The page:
With sequestration just a few days away, congressional Republicans have drafted a plan to let the President apply $85 billion in cuts to defense and social spending. You might remember sequestration as the “I’ll clean the garage tomorrow” note of the legislative branch, now stuck to the refrigerator as a concrete reminder that Congress cannot achieve its own goals, meet its own deadlines or successfully negotiate with itself. Hence this offer to cede its authority. After twice failing and, now, staring down another collapse of will, our elected representatives admit they have a problem and appeal to a higher power.
Of course, $85 billion in military and domestic cuts might also be unpopular. After Congress failed to agree on spending cuts as a group, it created sequestration as a spur to action for the Budget Supercommittee, which also failed to agree on anything. Sequestration was supposed to force people into compromise by sucking so much. It turns out the architects of that plan were half right; sequestration would suck, and now that it looms the GOP is scrambling to ensure that it sucks on someone else.
Hence their offer to let Obama do it. It is a politically savvy move, but an intellectually dishonest one. Remember the last several years, when Obama’s spending priorities posed an existential threat to the United States? Back then—I’m going to date it from summer 2009 until Monday morning—congressional Republicans cast themselves as the last bulwark of fiscal sense. They were the only thing standing between this country and ruinous debt, and they would do whatever they could to fight it: criticize the President, filibuster his agenda, yell at him during the State of the Union—everything, it turns out, except propose meaningful spending cuts.
That was the thing Congress couldn’t do time and again, possibly because of those damned Democrats and possibly for other reasons. Now, after four years decrying Obama as the financial death of the United States, they want to give him unprecedented power over the budget.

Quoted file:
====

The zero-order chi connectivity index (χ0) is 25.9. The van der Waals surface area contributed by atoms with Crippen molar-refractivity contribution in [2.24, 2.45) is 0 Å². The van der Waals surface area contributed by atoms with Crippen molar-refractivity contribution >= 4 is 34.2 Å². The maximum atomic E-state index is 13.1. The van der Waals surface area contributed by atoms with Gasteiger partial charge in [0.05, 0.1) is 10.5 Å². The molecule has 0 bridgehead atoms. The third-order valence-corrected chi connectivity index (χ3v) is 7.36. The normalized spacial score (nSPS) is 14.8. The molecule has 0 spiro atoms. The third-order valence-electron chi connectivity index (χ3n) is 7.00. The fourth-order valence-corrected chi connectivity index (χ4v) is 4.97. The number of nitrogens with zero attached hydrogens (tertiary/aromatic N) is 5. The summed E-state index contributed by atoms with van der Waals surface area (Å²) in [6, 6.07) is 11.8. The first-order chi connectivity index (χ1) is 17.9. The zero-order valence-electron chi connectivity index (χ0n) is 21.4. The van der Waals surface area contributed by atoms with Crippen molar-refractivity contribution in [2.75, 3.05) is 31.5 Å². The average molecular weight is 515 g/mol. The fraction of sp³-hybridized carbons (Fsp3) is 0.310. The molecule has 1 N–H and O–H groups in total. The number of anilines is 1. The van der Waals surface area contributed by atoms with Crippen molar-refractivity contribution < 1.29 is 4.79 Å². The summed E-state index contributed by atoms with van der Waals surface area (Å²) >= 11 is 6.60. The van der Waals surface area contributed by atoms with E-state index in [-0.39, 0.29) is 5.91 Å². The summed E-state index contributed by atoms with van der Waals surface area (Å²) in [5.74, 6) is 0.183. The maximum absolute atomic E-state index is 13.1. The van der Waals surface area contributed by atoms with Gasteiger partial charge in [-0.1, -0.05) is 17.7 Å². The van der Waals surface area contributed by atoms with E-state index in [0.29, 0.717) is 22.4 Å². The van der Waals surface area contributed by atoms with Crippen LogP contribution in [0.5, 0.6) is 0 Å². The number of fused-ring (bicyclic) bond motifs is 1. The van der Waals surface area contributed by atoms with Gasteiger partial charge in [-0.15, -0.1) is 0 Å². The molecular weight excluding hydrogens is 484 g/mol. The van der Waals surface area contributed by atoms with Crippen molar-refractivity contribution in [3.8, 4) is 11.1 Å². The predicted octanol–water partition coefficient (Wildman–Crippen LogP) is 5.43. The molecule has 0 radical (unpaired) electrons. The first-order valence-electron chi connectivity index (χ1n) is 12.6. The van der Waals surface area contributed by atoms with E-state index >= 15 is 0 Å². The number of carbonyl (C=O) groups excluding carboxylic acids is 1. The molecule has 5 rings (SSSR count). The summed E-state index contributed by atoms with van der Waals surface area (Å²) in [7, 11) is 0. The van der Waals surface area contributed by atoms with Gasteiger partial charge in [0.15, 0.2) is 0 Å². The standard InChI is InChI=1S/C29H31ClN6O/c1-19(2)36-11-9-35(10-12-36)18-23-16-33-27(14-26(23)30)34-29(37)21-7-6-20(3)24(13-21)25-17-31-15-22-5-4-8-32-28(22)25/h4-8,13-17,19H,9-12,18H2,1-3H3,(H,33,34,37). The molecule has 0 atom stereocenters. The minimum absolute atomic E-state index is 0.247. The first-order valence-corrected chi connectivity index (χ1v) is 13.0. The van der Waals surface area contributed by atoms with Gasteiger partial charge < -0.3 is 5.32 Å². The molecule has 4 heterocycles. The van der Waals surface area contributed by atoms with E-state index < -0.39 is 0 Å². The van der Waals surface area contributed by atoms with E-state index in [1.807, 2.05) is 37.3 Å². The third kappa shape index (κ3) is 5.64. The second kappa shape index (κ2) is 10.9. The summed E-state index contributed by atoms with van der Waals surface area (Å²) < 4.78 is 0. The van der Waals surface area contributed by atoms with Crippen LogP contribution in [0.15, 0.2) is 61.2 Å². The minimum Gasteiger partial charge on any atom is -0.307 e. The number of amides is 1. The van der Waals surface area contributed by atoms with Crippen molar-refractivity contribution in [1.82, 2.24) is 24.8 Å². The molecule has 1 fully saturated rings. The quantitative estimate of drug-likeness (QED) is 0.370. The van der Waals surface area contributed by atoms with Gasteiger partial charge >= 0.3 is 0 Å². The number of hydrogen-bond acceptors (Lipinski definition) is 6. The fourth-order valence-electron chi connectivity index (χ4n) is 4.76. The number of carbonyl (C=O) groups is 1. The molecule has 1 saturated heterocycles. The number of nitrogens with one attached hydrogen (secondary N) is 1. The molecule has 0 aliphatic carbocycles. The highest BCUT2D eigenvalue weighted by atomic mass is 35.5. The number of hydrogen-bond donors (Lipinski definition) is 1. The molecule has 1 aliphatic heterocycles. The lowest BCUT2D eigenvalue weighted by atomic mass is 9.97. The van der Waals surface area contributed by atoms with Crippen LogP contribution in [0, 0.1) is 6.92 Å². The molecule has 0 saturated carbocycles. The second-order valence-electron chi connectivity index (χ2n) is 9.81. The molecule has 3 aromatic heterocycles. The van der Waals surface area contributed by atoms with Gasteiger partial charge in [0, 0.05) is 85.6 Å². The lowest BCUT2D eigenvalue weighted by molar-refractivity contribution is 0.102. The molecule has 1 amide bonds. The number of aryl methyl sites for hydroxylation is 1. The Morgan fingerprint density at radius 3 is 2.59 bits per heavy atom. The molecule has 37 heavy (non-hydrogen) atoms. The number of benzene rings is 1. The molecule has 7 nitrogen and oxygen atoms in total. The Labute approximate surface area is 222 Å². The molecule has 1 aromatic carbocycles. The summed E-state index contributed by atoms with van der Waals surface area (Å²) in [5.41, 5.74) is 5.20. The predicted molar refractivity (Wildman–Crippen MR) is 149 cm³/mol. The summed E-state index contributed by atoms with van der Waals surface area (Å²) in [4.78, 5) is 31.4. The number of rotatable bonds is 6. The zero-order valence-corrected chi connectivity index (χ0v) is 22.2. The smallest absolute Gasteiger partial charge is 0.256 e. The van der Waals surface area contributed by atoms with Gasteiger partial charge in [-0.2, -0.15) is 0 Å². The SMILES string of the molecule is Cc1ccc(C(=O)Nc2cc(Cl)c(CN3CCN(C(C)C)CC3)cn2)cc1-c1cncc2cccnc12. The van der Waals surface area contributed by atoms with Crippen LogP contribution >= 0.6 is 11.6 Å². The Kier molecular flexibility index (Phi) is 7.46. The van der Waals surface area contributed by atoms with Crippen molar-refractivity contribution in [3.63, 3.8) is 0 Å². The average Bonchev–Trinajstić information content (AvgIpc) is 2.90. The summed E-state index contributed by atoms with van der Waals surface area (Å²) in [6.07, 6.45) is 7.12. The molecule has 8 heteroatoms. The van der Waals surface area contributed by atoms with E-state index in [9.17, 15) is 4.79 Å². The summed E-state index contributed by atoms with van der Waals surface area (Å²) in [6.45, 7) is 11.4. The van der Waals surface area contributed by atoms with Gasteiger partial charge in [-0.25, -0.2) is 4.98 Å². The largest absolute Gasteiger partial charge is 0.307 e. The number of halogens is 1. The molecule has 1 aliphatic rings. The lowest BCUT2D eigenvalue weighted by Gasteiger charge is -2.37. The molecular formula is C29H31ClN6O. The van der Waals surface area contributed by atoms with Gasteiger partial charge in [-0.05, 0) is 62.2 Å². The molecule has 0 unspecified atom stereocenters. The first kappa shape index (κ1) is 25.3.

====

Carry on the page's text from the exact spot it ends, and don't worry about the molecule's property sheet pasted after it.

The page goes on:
It’s almost as if debt and federal spending were not so much important issues for the Republican party as handy cudgels. Obviously, the GOP cares about the deficit. They just don’t care enough to compromise with Democrats, which explains two things: the period from 2001 through 2008, when many of those same Republicans turned a budget surplus into the aforementioned deficit, and Monday morning, when it turned out Obama was not such a bad guy after all.
Congressional Republicans seem to have realized that the only thing worse than big expenditures is big cuts—politically, at least. Their willingness to pursue such cuts rhetorically, then use them as a worst-case scenario, then embrace them so long as the other guy takes the fall suggests a terrifying disjunction between politics and government. You would think that the GOP would treat sequestration as a golden opportunity to leverage the kind of hard fiscal choices they’ve been calling for since Obama took office. Instead, they have developed a clever plan to do nothing.
That’s the kind of thinking that constructs politics negatively, that treats any action as a potential mistake. It’s the thinking that arises from four years of obstruction and criticism, leavened with a fearful piety. The Republican Party is currently engaged in an internecine war of orthodoxy, and the purest members of the caucus are those whose conservatism is so unswerving as to become theoretical. The ones who compromise, who try to make conservatism happen in the legislative branch, are the ones who risk losing their seats.
Is it surprising that these people have concluded that the best way to win politics is to cede control of policy? It is the natural conclusion of a party whose ideology has shifted so far as to be incompatible with the modern federal government. Consumed by their outrage at the basic functions of Washington, the GOP has decided that it is better to rule in hell than serve in heaven.
Hell, in this analogy, is the House of Representatives. They failed, failed, created a mechanism to punish themselves for failure and now verge on failing again.
One would almost feel sorry for them, if only they finally made those cuts. As it is, they are like a smoker who says he’s going to quit, starts again, gets a tracheotomy, then moves his Red away from the hole long enough to blame Phillip Morris. It’s okay to screw up. It’s okay to complain that you’re out of power. But to screw up, blame power and then offer to cede what little you have is pathetic. Ladies and gentlemen, this is your Congress.